Mark Zuckerberg has yet to comment on the lingering controversy surrounding Facebook, with the CEO instead posting videos of him browsing and fencing on his own profile in recent weeks.
Facebook is under surveillance after a former employee turned whistleblower made a number of damning statements in a series of articles posted by The Wall Street Journal after disclosing tens of thousands of internal documents.
Among some of the allegations, this company was aware of how Instagram, the photo-sharing app it owns, can be potentially harmful to teens.
Despite the denial of these claims, Facebook announced at the end of September that it would suspend the deployment of its planned platform “Instagram Kids”, which would have been aimed at children 13 and under.
The allegations were reported by The Wall Street Journal since September 13, but Zuckerberg has not commented on them publicly.
Instead, statements from the social network defending their actions or denying the allegations have been posted by other prominent figures, such as its vice president for policy and public affairs, Nick Clegg, or Pratiti Raychoudhury, vice -President and Head of Research of Facebook.
According to a report by The New York TimesFacebook COO, Zuckerberg and Sheryl Sandberg are being deliberately kept away from the public about the allegations surrounding Instagram, with members of its “strategic response” teams dealing with the fallout instead.
Facebook has come under new criticism after the whistleblower identified herself in a 60 minutes interview with Frances Haugen, 37, data scientist who joined Facebook in 2019.
Haugen, who is due to testify before Congress, could reveal more damning allegations about how the social network works.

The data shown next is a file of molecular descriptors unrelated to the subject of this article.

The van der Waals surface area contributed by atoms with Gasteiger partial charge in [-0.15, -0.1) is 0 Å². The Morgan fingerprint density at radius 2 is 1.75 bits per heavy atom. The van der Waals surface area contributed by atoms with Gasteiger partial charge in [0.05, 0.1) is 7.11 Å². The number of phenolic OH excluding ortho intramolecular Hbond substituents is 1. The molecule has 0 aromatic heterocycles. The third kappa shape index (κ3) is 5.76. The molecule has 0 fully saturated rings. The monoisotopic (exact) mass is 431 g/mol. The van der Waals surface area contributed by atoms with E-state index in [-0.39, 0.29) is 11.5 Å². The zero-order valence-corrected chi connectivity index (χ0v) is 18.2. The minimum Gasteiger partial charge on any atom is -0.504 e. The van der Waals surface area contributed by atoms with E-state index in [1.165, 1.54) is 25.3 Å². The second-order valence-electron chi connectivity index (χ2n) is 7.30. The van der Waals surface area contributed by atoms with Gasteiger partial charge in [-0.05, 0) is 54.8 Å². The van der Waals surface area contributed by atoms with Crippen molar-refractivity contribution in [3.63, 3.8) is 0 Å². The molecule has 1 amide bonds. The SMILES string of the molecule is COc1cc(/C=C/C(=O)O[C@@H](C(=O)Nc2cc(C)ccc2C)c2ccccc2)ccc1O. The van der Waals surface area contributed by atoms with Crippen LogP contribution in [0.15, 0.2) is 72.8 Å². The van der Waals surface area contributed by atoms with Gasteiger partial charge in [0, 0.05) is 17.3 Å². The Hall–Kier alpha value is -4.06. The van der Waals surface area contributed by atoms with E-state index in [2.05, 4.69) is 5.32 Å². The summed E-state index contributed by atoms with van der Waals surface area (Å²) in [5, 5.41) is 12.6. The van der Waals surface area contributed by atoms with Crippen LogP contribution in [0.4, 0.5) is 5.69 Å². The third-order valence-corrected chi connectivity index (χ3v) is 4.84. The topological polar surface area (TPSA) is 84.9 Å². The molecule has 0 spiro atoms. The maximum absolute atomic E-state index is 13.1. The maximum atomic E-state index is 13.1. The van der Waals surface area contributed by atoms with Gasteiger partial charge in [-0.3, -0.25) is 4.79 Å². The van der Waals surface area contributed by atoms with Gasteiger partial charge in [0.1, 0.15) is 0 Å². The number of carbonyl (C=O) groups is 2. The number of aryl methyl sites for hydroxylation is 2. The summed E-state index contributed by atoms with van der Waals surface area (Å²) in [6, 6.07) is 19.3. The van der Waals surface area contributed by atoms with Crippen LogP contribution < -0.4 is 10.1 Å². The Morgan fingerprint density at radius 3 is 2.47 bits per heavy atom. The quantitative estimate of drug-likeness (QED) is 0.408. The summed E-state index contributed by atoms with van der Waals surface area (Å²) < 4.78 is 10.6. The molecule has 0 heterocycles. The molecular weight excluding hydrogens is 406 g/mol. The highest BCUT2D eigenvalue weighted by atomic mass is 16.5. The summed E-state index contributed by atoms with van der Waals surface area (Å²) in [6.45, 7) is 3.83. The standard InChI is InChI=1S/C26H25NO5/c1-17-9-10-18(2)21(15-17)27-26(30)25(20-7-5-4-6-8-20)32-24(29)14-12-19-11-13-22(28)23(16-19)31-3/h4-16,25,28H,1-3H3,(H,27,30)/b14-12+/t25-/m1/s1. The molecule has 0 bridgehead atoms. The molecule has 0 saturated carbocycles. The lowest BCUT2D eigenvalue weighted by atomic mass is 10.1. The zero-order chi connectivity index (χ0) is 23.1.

On Sunday night’s show, Haugen accused Facebook of not telling the truth about the progress it is making in tackling hate speech, violence and the spread of false information about the app, and of prioritize business growth over public safety.
“There were conflicts of interest between what was good for the public and what was good for Facebook,” Haugen said. “And Facebook, time and time again, has chosen to optimize for its own interests, like making more money.”
Haugen alleged that the company made a number of decisions that it knew could harm real life in order to increase its profits, including changing its algorithm so that posts with a lot of engagement were shown in the media. flow of people.
Sunday, before 60 minutes The show was due to air, Zuckerberg uploaded a video of him sailing with his wife Priscilla Chan.
On September 20, a week after the allegations first appeared on Instagram, Zuckerberg himself faced off against gold medalist Lee Kiefer and world champion Gerek Meinhardt, who was recorded on filmable sunglasses, in which Facebook and Ray-Ban worked together.
Haugen claimed that Facebook made the move in 2018 despite its own research showing that “hateful, divisive, polarizing content” gets the most engagement.
“When we live in an information environment filled with angry, hateful and polarizing content, it erodes our civic trust, it erodes our faith in each other, it erodes our ability to care for one another,” he said. declared Haugen. “The version of Facebook that exists today is tearing our societies apart and causing ethnic violence around the world.”
Haugen said that while Facebook took steps to control the spread of disinformation around the 2020 election, those were withdrawn shortly after the results were announced in November and the algorithm that drove the engagement. of users came back.